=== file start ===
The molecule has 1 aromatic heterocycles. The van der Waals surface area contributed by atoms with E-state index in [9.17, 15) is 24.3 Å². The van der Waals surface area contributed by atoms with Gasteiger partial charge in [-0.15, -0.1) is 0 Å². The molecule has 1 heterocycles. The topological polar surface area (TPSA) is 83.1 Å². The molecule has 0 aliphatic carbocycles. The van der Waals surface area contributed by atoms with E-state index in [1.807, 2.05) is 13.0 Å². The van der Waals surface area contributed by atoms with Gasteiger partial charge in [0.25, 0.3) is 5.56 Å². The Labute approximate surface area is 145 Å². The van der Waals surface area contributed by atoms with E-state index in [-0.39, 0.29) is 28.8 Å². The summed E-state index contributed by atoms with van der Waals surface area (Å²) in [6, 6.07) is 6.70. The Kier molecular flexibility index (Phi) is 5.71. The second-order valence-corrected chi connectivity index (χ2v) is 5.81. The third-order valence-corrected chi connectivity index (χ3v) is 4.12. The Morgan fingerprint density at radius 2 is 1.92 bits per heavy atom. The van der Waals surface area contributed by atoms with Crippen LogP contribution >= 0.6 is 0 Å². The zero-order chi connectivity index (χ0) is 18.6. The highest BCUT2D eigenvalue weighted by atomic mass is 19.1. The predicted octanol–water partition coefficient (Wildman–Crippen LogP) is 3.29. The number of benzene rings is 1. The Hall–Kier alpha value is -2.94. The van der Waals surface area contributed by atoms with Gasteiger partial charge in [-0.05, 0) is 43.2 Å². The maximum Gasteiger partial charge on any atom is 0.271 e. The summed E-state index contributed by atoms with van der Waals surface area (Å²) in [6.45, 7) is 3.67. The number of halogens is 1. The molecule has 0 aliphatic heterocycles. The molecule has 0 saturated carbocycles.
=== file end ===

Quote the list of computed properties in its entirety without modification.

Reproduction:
The molecule has 1 aromatic heterocycles. The van der Waals surface area contributed by atoms with E-state index in [9.17, 15) is 24.3 Å². The van der Waals surface area contributed by atoms with Gasteiger partial charge in [-0.15, -0.1) is 0 Å². The molecule has 1 heterocycles. The topological polar surface area (TPSA) is 83.1 Å². The molecule has 0 aliphatic carbocycles. The van der Waals surface area contributed by atoms with E-state index in [1.807, 2.05) is 13.0 Å². The van der Waals surface area contributed by atoms with Gasteiger partial charge in [0.25, 0.3) is 5.56 Å². The Labute approximate surface area is 145 Å². The van der Waals surface area contributed by atoms with E-state index in [-0.39, 0.29) is 28.8 Å². The summed E-state index contributed by atoms with van der Waals surface area (Å²) in [6, 6.07) is 6.70. The Kier molecular flexibility index (Phi) is 5.71. The second-order valence-corrected chi connectivity index (χ2v) is 5.81. The third-order valence-corrected chi connectivity index (χ3v) is 4.12. The Morgan fingerprint density at radius 2 is 1.92 bits per heavy atom. The van der Waals surface area contributed by atoms with Crippen LogP contribution >= 0.6 is 0 Å². The zero-order chi connectivity index (χ0) is 18.6. The highest BCUT2D eigenvalue weighted by atomic mass is 19.1. The predicted octanol–water partition coefficient (Wildman–Crippen LogP) is 3.29. The number of benzene rings is 1. The Hall–Kier alpha value is -2.94. The van der Waals surface area contributed by atoms with Gasteiger partial charge in [-0.05, 0) is 43.2 Å². The maximum Gasteiger partial charge on any atom is 0.271 e. The summed E-state index contributed by atoms with van der Waals surface area (Å²) in [6.45, 7) is 3.67. The number of halogens is 1. The molecule has 0 aliphatic heterocycles. The molecule has 0 saturated carbocycles.